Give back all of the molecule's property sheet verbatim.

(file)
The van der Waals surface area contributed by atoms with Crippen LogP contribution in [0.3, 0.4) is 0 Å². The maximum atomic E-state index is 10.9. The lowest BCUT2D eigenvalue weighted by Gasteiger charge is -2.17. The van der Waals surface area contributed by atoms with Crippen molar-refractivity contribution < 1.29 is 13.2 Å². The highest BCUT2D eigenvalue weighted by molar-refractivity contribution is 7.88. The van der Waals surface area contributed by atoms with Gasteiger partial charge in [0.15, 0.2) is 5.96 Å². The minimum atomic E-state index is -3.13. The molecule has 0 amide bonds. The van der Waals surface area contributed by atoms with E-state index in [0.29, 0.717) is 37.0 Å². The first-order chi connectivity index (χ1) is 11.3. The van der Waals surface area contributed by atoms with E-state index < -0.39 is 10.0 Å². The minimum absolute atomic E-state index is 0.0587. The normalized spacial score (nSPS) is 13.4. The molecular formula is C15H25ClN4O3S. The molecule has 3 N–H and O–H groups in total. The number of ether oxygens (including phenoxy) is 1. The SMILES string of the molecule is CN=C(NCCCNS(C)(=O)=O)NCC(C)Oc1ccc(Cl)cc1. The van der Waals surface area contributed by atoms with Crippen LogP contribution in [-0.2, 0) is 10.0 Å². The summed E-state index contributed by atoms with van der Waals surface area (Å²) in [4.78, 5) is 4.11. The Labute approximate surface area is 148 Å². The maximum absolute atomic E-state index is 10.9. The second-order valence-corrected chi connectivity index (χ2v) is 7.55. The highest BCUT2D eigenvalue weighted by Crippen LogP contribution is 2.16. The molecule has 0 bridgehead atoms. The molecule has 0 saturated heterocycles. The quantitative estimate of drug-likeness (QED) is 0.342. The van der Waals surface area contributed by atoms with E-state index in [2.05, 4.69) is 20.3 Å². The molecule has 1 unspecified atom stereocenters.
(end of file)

The van der Waals surface area contributed by atoms with Crippen LogP contribution in [0.3, 0.4) is 0 Å². The maximum atomic E-state index is 10.9. The lowest BCUT2D eigenvalue weighted by Gasteiger charge is -2.17. The van der Waals surface area contributed by atoms with Crippen molar-refractivity contribution < 1.29 is 13.2 Å². The highest BCUT2D eigenvalue weighted by molar-refractivity contribution is 7.88. The van der Waals surface area contributed by atoms with Gasteiger partial charge in [0.15, 0.2) is 5.96 Å². The minimum atomic E-state index is -3.13. The molecule has 0 amide bonds. The van der Waals surface area contributed by atoms with E-state index in [0.29, 0.717) is 37.0 Å². The first-order chi connectivity index (χ1) is 11.3. The van der Waals surface area contributed by atoms with E-state index < -0.39 is 10.0 Å². The minimum absolute atomic E-state index is 0.0587. The normalized spacial score (nSPS) is 13.4. The molecular formula is C15H25ClN4O3S. The molecule has 3 N–H and O–H groups in total. The number of ether oxygens (including phenoxy) is 1. The SMILES string of the molecule is CN=C(NCCCNS(C)(=O)=O)NCC(C)Oc1ccc(Cl)cc1. The van der Waals surface area contributed by atoms with Crippen LogP contribution in [-0.2, 0) is 10.0 Å². The summed E-state index contributed by atoms with van der Waals surface area (Å²) in [4.78, 5) is 4.11. The Labute approximate surface area is 148 Å². The maximum absolute atomic E-state index is 10.9. The second-order valence-corrected chi connectivity index (χ2v) is 7.55. The highest BCUT2D eigenvalue weighted by Crippen LogP contribution is 2.16. The molecule has 0 bridgehead atoms. The molecule has 0 saturated heterocycles. The quantitative estimate of drug-likeness (QED) is 0.342. The van der Waals surface area contributed by atoms with E-state index in [2.05, 4.69) is 20.3 Å². The molecule has 1 unspecified atom stereocenters.